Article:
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NVIDIA GeForce GTX 480 Graphics Card

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Graphics Processing Clusters

As we have already mentioned, GF100 architecture consists of 4 Graphics Processing Clusters, each containing 4 Streaming Multiprocessors and a dedicated Raster Engine.

The new GPC has two key differences. Firstly, it has own scalable raster engine that handles triangle setup, rasterization and z-cull. Secondly, a GPC now also contains dedicated PolyMorph Engines that fetch vertex attributes and handle tessellation. Note that Raster Engine is a part of a GPC, while a PolyMorph Engine is a part of every Streaming Multiprocessor in a GPC.

A GPC features all primary GPU units, excluding ROPs. Essentially, it's a standalone graphics chip. NVIDIA's previous GPUs had Multiprocessors and TMUs grouped into Texture Processing Clusters, while in GF100 every SM has 4 dedicated TMUs. More information on this is provided below.

Streaming Multiprocessors

The third generation of NVIDIA's Streaming Multiprocessors demonstrate a number of innovations aimed at improving performance, programmability and flexibility of use.

Each SM has 32 CUDA cores -- 4 times as many as in GT200 (though don't forget that the total number of SM became smaller). Those remained scalar, and thus highly efficient for any applications, not just optimized. For example, Z buffer operations (1D) and texture access (2D) can fully load GPU execution units, unlike less efficient superscalar architecture ALUs.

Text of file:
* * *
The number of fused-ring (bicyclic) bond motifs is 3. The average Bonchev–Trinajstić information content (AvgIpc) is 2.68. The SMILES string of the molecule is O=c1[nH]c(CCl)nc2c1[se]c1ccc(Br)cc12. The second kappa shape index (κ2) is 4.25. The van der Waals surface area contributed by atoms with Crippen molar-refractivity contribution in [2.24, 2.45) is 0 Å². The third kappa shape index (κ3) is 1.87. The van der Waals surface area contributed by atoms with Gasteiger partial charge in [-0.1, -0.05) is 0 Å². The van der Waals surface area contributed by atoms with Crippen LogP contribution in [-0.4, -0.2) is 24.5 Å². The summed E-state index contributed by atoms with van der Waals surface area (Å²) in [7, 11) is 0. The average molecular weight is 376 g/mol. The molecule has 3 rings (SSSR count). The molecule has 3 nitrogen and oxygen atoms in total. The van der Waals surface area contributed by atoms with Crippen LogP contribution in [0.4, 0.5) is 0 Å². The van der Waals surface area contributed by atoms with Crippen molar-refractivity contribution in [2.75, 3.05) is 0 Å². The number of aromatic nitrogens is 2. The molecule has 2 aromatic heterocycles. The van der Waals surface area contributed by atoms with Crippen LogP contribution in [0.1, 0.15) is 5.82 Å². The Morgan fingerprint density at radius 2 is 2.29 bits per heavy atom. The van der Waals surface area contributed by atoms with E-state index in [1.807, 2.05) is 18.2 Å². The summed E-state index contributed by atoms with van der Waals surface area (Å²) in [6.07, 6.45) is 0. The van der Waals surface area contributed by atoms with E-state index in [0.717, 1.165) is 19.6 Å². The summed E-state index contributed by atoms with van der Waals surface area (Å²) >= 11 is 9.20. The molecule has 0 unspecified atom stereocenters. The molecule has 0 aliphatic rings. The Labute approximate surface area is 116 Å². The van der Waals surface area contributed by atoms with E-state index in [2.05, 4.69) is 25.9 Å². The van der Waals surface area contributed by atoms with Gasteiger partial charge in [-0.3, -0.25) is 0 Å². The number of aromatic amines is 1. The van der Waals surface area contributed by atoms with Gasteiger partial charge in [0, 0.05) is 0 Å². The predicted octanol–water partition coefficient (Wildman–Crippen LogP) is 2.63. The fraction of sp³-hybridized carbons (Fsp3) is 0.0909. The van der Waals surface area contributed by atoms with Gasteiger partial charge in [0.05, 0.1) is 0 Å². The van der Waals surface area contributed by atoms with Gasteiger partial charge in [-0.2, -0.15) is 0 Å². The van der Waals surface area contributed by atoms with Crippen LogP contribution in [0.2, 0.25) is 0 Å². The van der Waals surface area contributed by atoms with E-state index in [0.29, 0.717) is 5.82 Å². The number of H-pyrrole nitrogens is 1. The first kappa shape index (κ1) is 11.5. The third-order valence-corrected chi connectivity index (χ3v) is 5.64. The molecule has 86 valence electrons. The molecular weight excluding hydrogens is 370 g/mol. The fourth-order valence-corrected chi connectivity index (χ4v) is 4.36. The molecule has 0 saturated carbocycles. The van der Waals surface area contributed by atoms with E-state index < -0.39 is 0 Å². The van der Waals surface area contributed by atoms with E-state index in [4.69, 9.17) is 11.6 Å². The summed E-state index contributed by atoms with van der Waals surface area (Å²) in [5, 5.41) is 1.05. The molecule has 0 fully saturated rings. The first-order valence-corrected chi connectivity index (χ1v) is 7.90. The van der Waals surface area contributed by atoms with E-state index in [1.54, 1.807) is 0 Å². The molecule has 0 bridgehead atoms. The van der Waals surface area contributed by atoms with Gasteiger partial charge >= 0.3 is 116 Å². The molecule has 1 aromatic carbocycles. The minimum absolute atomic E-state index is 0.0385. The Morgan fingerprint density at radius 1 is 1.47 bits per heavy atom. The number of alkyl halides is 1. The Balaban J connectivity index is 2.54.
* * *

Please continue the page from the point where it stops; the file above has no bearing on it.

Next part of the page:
Stream processors features ALUs and FPUs. GF100 computing meet the new floating-point standard IEEE 754-2008 and enable fused multiply-add (FMA) for single and double precision computing.

FMA, unlike multiply-add (MAD), performs these two operations with only one rounding. This eliminates precision losses in adding and minimizes rendering errors in some situations, e.g., in case of overlapping triangles.

The new integer ALU introduced in GF100 supports full-fledged 32-bit precision for all instructions, as programming languages require. It's highly efficient in terms of 64-bit operations. Each SM has 16 load/store units (LD/ST or LSU) that allow determining sources and destinations for 16 streams per clock.

Four Special Function Units (SFU) perform more complex operations, including sines, cosines, square roots, etc. These units are also used for interpolation of graphics attributes. Each SFU unit performs 1 instruction per stream in 1 clock, meaning that a warp of 32 streams will be processed in 8 clocks. The SFU pipeline is separated from the dispatcher unit, enabling the latter to access other execution units while SFUs are busy.

It's important that while double-precision computing is greatly sped up in the Fermi architecture, the actual gaming solutions based on GF100 are deliberately slowed down. For example, GeForce GTX 480 performs 64-bit computing at only a quarter of peak speed -- at 168 GFLOPS instead of 672 GFLOPS.